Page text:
Why The 'Bad Boy' May Not Really Be As Bad As You Think

The bad boy.

As a Millennial woman, I've seen this stereotype portrayed the majority of my life. From movies, TV shows, ads, stories told around cocktails: It literally surrounds me almost daily.

But what exactly is a “bad boy,” and what attracts so many women to them? A friend of mine described her definition below:

I get drawn in by the looks and I stay for the attention. I like thinking I can turn them into a good guy rather than a bad boy. It's like a mission. Sadly though, I wind up mistaken, and end up being on the bench, thinking they care, but just being used. They never change, I end up hurt, and feelings get thrown around when they were only one sided to begin with.

For the majority of my dating life I wholeheartedly agreed with my friend's statement. Bad boys were those who typically ended up breaking my heart, had a mystery about them and, above all, were men I tossed into the “douchebag” pile, due to various degrees of debauchery.

I've infamous in my circle for dating countless “bad boys” and have more experience in this department than I care to admit.

I've listened to guy after guy tell me he didn't want commitment but chose to ignore the words that spilled out of their mouths and instead focused on the fact that they totally called me cute last week. That must mean he's leaning towards commitment with me, right?

Wrong. I'm not sure where the disconnect in a woman's mind is, but for some reason when we hear “I don't want commitment,” we immediately think “I haven't met the right girl to commit to yet.” This disastrous correlation has led to many brokenhearted girls and probably excessive amounts of rosé.

“So bad boys have broken your heart time after time, how can you even possibly begin to defend them?”

Well, a guy who doesn't want commitment isn't a bad boy. Just because a guy doesn't want commitment doesn't mean he doesn't like you, he doesn't have feelings for you or he's a heartless douchebag with a stone-cold heart.

It simply means he doesn't want to be tied down to anyone. That's it, not that he thinks your nose is too big, or you need to fit into size 2 jeans again or that you need to change something about your appearance or personality to make him want commitment.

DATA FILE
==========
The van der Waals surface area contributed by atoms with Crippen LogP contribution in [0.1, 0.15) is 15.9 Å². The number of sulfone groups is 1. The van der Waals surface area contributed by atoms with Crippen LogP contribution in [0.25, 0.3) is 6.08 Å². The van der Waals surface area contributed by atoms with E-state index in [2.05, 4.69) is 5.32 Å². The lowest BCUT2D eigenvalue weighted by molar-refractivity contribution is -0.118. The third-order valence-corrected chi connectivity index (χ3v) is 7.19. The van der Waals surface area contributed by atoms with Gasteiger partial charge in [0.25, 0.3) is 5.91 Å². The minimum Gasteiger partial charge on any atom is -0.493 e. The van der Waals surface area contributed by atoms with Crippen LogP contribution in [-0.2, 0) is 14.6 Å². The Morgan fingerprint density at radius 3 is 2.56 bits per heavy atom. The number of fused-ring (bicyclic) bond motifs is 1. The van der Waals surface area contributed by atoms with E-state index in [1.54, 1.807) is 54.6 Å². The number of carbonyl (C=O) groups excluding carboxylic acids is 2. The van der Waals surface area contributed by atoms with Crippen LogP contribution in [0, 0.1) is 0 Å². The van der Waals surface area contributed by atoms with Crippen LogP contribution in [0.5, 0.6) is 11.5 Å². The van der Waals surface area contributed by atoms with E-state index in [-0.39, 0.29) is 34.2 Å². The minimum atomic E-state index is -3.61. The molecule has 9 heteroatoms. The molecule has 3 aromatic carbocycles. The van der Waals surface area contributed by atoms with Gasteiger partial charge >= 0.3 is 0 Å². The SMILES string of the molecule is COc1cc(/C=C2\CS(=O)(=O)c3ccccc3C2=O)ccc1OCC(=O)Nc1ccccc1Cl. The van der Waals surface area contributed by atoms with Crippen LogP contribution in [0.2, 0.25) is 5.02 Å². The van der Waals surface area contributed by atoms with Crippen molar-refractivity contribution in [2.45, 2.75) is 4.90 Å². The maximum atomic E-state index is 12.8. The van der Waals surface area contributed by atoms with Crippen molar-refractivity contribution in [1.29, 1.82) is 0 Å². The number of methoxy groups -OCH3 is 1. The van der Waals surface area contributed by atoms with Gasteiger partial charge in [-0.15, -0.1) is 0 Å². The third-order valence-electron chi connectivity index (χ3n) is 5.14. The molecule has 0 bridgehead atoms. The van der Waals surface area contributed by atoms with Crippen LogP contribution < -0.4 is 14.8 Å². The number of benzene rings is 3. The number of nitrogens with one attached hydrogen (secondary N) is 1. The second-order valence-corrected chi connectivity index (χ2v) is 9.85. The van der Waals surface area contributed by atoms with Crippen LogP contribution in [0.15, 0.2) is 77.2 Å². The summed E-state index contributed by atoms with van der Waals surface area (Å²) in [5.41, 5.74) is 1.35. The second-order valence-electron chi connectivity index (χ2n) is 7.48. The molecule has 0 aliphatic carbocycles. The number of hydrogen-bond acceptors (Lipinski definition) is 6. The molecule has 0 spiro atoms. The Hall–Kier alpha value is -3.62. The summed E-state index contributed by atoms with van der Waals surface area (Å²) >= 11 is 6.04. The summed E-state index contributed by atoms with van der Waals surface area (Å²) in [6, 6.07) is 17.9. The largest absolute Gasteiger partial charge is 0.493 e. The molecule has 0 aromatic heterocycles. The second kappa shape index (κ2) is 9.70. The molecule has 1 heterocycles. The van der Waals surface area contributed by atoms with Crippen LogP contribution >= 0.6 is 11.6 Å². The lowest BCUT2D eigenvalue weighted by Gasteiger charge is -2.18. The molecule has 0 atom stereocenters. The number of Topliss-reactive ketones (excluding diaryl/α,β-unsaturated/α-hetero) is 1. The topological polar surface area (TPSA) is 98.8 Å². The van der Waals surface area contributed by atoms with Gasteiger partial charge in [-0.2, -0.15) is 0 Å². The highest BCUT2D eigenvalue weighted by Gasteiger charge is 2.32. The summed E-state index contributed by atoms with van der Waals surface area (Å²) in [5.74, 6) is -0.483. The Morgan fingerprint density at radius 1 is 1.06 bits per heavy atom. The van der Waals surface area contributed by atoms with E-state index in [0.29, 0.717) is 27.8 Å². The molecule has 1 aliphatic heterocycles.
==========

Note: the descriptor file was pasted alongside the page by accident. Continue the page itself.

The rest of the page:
Some guys just don't want, or aren't ready for, commitment. And that does not make them bad.

I'm not sure where the "bad boy" myth started but I can assume it was by a girl who, like me, had her heart broken by guy(s) who were extremely upfront about their intentions but chose to dive headfirst into something she was not emotionally ready for or didn't listen to what he was saying (probably a combination of the two).

The stereotype stuck and now women everywhere practice the ritual of discussing the latest bad boy in their life over cocktails.

As a Millennial woman, I'm taught that dating is supposed to lead to something. Typically you date, get engaged, get married, have kids and live happily ever after. The idea to date someone for fun is becoming obsolete, which is extremely disappointing.

No longer are women being taught that dating can just be fun. You can find someone you're compatible with and have adventures, be a regular part of each other's lives and be stress-free.

Nope. We're taught to constantly be freaking out about why he isn't texting us back, why he hasn't made it official yet or why a ring isn't on our finger.

Dating has become more of a chore and stressful activity rather than something you can enjoy. Those who oppose this viewpoint have been tossed into the “bad boy” pile.

So we've covered the fact that guys who don't want commitment aren't bad boys. But do bad boys exist? The answer is yes, but the correct name for them would be "emotionally manipulative toddlers."

Men who simply don't want commitment but enjoy the benefits/presence of women in their life aren't "bad boys." You can have a healthy, fun connection with someone without commitment involved.

This is, of course, as long as you're both completely upfront about your feelings, intentions are made clear from the start and you're both understanding that things will never lead to monogamy, much less marriage.

Also make sure you're emotionally ready to take this on. If you're not, there's no shame in that; save yourself the emotional headaches that will ensue. But if you are, buckle up and prepare for an adventure of a lifetime and stories to tell your friends for days.

Yes, bad boys do exist, but in a different way than most women are led to believe. Once a guy begins maliciously manipulating your emotions to get a desired result, he is a bad boy. If he promises you monogamy and a relationship but has no desire other than to use you for physical or emotional comfort, he is a bad boy. Not only is he a bad boy, but he's an asshole.

So be careful the next time you toss around the term “bad boy” over mimosas. Was he actually a bad boy or was it just that you just wanted two completely different things?

This article originally appeared on the author's blog.